In 1954, Toho released a movie about a monster that symbolized the atomic bombs that had been dropped on Japan during World War II called “Godzilla.” The movie showed pure terror and destruction in its wake just as the bombings in Japan had done to its residence. It was a phenomenal hit, so what did Toho do? Make a quick sequel to cash on its success, and it shows.
This movie is not bad by any means, but it is not really all that great either. It stars to fishing pilots by the name of Kobayashi and Tsukioka, who are likable characters, but they are far from being anywhere near as memorable as the likes of Emiko, Dr. Yamane, and Dr. Serizawa. In fact, Kobayashi’s sacrifice is about the only reason his name tends to stick out. They are not terrible characters, but compared to what came before, and what comes later, they are pretty much as bland as the movie.
The plot is decent, but It shows how rushed as was as it seems like even Toho did not know how to follow up the first one. They decide that there this Godzilla is a different one, which is fine, but it seems like they are now saying that Godzilla was a race of dinosaurs woken up by the bombs instead of being mutated by it. It does not really make sense and contradicts the whole horror that was the first Godzilla. It is an interesting idea though, one that will be repeated throughout the entire history of the franchise. Nevertheless, a new monster by the name of Anguirus is revealed and we get to see him and Godzilla face off a couple of times in the movie. Anguirus fits in with the theme Toho was going for, as Anguirus is also just an average dinosaur, but he looks cool, so it works. Osaka is attacked, but the destruction of the city comes more from Godzilla and Anguirus battling each other rather than just Godzilla stomping through the city. It is okay, but it is obvious Toho was trying to just repeat the sense of destruction as they then show Osaka’s remains the next day. This would be fine except it seems to be forgotten so quickly that there is no time to really feel the impact Osaka has just gone through as we did in Tokyo with the first attack. Not to mention it cheapens that one. Nevertheless, Anguirus is killed and Godzilla is defeated by ice. I’m not exactly sure how to respond to that.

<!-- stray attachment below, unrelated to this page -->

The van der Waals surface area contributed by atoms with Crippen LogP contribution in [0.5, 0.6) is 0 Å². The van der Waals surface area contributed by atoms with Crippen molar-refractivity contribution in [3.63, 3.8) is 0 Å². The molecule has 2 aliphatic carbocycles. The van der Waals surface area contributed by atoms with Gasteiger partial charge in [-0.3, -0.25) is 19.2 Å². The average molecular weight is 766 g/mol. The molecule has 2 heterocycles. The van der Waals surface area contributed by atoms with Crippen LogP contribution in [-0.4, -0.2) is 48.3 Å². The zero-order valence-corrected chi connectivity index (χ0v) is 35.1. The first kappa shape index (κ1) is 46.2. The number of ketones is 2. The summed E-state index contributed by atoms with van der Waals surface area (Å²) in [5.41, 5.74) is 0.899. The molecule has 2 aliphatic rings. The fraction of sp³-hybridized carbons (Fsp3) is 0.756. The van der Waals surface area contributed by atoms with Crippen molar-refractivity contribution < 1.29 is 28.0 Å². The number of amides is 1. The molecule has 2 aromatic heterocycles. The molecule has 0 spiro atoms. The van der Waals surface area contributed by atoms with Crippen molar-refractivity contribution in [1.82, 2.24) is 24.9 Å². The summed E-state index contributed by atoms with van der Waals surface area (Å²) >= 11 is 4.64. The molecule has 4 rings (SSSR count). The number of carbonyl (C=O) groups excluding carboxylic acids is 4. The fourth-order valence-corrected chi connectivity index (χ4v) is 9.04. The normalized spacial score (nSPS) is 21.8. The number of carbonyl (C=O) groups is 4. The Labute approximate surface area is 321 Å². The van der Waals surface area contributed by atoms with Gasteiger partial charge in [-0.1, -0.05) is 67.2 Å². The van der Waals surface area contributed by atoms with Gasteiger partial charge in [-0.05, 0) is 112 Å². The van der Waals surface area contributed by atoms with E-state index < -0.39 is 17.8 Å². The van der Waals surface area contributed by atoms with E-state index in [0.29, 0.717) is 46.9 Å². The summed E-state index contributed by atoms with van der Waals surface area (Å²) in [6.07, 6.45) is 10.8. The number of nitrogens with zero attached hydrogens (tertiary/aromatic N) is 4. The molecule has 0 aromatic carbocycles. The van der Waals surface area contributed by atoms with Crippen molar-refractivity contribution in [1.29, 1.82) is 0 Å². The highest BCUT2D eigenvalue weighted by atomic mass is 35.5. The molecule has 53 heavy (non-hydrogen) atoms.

The Godzilla suit in this movie is pretty bad. It looks fine from the side when the shots are at a distance, but close up shots and the showing the costume from the front really shows how rushed it was made. The costume is just awful as it looks weird, disproportionate, and rubbery. If there is anything the first movie’s costume accomplished, it was making Godzilla look like a giant monster dinosaur rather than a rubber suit in the shape of one, as it appears to be here. Anguirus looks fine, but his head movements are weird looking. The effects in the movie are okay, but outside of the fire in Osaka, there is not too much to talk about. I really do like the way they filmed the monsters fighting each other though, as they speed up their actions, which make them look animalistic in the way they are battling. That is a nicely done in a movie that feels rushed in every sense of the word
Overall, I’d give Godzilla Raids Again a 6/10. It is far from being anywhere near the worst movie in the series, but it is about average, especially when compared to its predecessor. It did introduce a monster that would become one of Godzilla’s most recognizable allies though, and it did show that there was a market for giant monster movies, so it definitely gets points for that. IN the long run though, there is nothing special about this movie unless you must see how Godzilla ended up being in the iceberg in the first bit of “King Kong vs. Godzilla.”